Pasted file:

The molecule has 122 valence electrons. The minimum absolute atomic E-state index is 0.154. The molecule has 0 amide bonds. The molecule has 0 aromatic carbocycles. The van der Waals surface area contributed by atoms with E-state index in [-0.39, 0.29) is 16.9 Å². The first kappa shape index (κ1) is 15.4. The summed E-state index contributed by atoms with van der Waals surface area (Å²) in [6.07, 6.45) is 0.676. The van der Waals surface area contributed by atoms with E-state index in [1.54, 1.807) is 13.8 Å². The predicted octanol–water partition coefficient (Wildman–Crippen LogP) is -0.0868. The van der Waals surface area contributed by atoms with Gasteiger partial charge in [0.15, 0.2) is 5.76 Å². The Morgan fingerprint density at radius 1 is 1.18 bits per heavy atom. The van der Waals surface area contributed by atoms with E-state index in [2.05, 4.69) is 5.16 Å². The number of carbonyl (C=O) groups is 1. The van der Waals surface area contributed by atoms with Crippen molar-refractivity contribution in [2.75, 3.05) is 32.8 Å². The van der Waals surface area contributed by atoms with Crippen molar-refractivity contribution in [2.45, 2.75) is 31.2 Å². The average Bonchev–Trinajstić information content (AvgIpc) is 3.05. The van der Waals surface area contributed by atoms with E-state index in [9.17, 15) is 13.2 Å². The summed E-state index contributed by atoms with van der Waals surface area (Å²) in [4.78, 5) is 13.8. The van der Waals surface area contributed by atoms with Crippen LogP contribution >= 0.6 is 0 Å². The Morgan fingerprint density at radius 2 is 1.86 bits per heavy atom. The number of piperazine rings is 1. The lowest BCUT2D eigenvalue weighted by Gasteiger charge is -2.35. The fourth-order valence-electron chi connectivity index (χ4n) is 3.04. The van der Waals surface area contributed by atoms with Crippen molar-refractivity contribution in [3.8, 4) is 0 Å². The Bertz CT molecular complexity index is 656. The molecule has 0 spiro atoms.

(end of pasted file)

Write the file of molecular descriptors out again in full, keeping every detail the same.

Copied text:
The molecule has 122 valence electrons. The minimum absolute atomic E-state index is 0.154. The molecule has 0 amide bonds. The molecule has 0 aromatic carbocycles. The van der Waals surface area contributed by atoms with E-state index in [-0.39, 0.29) is 16.9 Å². The first kappa shape index (κ1) is 15.4. The summed E-state index contributed by atoms with van der Waals surface area (Å²) in [6.07, 6.45) is 0.676. The van der Waals surface area contributed by atoms with E-state index in [1.54, 1.807) is 13.8 Å². The predicted octanol–water partition coefficient (Wildman–Crippen LogP) is -0.0868. The van der Waals surface area contributed by atoms with Gasteiger partial charge in [0.15, 0.2) is 5.76 Å². The Morgan fingerprint density at radius 1 is 1.18 bits per heavy atom. The van der Waals surface area contributed by atoms with E-state index in [2.05, 4.69) is 5.16 Å². The number of carbonyl (C=O) groups is 1. The van der Waals surface area contributed by atoms with Crippen molar-refractivity contribution in [2.75, 3.05) is 32.8 Å². The van der Waals surface area contributed by atoms with Crippen molar-refractivity contribution in [2.45, 2.75) is 31.2 Å². The average Bonchev–Trinajstić information content (AvgIpc) is 3.05. The van der Waals surface area contributed by atoms with E-state index in [9.17, 15) is 13.2 Å². The summed E-state index contributed by atoms with van der Waals surface area (Å²) in [4.78, 5) is 13.8. The van der Waals surface area contributed by atoms with Crippen LogP contribution >= 0.6 is 0 Å². The Morgan fingerprint density at radius 2 is 1.86 bits per heavy atom. The number of piperazine rings is 1. The lowest BCUT2D eigenvalue weighted by Gasteiger charge is -2.35. The fourth-order valence-electron chi connectivity index (χ4n) is 3.04. The van der Waals surface area contributed by atoms with Crippen molar-refractivity contribution in [3.8, 4) is 0 Å². The Bertz CT molecular complexity index is 656. The molecule has 0 spiro atoms.